A toxin behind mysterious eagle die-offs may have finally been found

A 20-year search of water weeds and cyanobacteria has turned up a bird-killing toxin

two bald eagles in a tree

The bald eagle was the bird that started the decades-long quest to find the cause of mysterious avian die-offs at lakes in the southeastern United States. Now researchers think they’ve got the long-sought killer.

jaystout/Flickr (CC BY 2.0)

Mysterious deaths of bald eagles, mallards and other lake life in the southeastern United States have puzzled scientists for more than 20 years. After a long slog exploring the quirks of cyanobacteria gluing themselves to an invasive water weed, a research team has found a toxin that could be the culprit.

And it’s an odd one, the team reports March 26 in Science.

Nicknamed AETX, the toxin has an unusual chemical structure requiring building blocks rich in the element bromine, says Susan Wilde, an aquatic ecologist at the University of Georgia in Athens. Yet those bromide building blocks are not routinely abundant in southern lake water. That’s where the life story of a particular water weed comes in.

The mystery of the unknown toxin began at an Arkansas lake during the winter of 1994–95 with the nation’s largest unexplained die-off of bald eagles. The eagles, coots and some other birds lost their motor coordination, struggled to fly or even walk, and had seizures. Checking the ill animals’ brains revealed swathes of unnatural microscopic holes, or vacuoles. By 1998, six states had confirmed bird die-offs with the same disease, now called VM, short for vacuolar myelinopathy.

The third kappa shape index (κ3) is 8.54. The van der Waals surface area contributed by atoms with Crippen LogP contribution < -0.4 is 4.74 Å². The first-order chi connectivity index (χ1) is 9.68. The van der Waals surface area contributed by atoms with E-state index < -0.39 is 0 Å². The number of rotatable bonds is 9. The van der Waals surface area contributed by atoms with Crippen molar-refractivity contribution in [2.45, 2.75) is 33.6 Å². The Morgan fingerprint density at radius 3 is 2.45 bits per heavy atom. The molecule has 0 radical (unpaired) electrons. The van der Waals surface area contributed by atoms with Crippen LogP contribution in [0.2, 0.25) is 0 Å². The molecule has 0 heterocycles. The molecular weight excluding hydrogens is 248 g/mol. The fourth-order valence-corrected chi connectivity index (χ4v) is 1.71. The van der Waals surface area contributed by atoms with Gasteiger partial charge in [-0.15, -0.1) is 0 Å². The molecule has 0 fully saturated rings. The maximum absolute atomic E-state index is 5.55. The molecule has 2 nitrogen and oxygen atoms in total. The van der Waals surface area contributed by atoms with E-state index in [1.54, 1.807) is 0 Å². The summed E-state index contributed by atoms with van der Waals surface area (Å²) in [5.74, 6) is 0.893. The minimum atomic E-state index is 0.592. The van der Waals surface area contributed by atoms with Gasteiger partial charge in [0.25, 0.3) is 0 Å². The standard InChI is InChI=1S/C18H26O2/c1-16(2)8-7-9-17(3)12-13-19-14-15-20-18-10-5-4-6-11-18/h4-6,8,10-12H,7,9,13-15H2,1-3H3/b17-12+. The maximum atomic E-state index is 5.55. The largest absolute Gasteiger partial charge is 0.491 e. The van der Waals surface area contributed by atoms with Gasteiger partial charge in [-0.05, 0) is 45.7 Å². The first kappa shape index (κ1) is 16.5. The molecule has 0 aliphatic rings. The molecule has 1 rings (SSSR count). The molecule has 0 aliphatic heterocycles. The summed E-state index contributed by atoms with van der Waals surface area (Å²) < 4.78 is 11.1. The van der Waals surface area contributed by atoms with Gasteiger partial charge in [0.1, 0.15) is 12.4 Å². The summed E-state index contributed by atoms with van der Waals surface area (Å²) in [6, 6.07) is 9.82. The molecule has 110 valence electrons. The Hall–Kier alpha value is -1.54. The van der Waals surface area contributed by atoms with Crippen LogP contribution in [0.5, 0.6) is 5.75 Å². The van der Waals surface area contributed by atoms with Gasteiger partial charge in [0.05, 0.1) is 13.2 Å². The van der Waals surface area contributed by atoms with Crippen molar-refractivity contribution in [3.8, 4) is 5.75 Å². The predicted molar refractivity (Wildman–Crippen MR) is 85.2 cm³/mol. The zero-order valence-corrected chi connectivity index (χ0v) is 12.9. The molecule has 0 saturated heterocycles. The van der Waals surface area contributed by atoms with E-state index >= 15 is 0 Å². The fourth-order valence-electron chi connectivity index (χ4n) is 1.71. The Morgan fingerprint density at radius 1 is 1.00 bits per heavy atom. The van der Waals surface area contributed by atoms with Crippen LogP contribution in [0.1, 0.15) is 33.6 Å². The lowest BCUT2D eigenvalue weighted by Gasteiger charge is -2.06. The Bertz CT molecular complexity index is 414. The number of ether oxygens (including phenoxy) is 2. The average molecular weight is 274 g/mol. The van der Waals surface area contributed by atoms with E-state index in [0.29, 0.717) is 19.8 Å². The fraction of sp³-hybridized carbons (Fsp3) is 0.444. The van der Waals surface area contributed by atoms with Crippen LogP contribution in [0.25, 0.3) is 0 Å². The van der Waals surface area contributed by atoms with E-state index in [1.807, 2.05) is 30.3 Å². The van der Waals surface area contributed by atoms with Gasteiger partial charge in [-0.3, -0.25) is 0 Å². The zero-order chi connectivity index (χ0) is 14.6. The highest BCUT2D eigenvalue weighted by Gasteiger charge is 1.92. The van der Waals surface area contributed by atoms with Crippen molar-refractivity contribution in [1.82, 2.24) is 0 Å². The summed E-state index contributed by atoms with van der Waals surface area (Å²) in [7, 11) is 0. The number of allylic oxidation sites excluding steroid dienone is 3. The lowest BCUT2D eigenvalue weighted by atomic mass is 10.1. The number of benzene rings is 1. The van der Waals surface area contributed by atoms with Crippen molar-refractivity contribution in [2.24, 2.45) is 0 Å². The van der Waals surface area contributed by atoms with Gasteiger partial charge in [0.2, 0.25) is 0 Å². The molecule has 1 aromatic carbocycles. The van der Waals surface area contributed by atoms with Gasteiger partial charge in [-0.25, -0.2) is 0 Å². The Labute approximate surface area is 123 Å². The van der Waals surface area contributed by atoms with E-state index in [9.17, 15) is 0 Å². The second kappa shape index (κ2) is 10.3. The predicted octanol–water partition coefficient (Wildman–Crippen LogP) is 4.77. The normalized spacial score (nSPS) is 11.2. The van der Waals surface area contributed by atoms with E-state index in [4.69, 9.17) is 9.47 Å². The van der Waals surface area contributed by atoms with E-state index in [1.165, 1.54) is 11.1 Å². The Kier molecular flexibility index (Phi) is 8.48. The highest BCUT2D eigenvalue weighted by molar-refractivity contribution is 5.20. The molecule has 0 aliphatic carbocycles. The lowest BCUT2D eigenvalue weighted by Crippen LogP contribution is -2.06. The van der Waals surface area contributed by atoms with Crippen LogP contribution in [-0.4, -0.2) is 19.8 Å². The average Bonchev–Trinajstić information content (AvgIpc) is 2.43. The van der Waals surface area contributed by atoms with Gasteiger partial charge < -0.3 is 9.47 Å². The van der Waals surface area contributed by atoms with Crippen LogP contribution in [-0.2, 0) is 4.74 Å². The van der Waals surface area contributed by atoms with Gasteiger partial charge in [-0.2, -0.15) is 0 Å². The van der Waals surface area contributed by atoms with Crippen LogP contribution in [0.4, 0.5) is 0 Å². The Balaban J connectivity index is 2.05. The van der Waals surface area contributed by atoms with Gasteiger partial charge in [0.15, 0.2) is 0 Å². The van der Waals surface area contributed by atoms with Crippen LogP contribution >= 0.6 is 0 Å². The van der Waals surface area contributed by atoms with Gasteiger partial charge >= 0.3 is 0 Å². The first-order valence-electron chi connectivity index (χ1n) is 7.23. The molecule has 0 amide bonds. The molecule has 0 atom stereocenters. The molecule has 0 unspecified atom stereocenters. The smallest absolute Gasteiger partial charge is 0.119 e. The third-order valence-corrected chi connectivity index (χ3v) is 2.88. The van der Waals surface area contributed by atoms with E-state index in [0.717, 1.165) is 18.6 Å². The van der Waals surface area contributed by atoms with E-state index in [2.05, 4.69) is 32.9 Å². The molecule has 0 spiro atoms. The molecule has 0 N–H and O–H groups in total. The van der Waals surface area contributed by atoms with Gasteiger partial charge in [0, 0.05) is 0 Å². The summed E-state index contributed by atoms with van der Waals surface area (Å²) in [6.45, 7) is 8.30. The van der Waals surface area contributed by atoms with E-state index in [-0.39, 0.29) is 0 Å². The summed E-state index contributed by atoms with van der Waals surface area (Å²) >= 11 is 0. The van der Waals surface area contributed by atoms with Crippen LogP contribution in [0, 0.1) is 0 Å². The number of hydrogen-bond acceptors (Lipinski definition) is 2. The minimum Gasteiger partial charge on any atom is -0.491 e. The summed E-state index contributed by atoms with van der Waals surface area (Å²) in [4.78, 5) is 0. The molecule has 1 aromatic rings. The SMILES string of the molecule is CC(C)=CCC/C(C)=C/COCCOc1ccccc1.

Wilde noticed that lakes with die-offs grew dense expanses of the green bottlebrush-shaped invasive water plant called Hydrilla verticillata. In 2001, she and several generations of students and international collaborators began a long journey of exploring whether the plants and their ride-along cyanobacteria might sometimes destroy brains.

“It’s not a safe topic for a dissertation,” she warned prospective grad students. There wasn’t much money or any certainty of success. But “it’s so cool,” she remembers them saying.

One clue came from looking at this Hydrilla under microscope lighting that can make certain substances fluoresce. That revealed splats of cyanobacteria gripping the undersides of leaves and protecting their colonies with goo. Some other cyanobacteria, which slosh around as soup in water, release great flushes of toxins that kill fish and threaten human swimmers, but leaf-clingers weren’t typically menaces.

microscope image of a dark orange water weed leaf with light orange cyanobacteria colonies
Blue marks the spot. A dark-orange closeup micrograph of the leaf of a water weed (Hydrilla verticillata) shows lighter orange splotches of worrisome cyanobacteria colonies (Aetokthonos hydrillicola). The blue comes from an overlay where special imaging techniques reveal a suspicious substance — thought to be the toxin — that the cyanobacteria are releasing.S. Breinlinger et al/Science 2021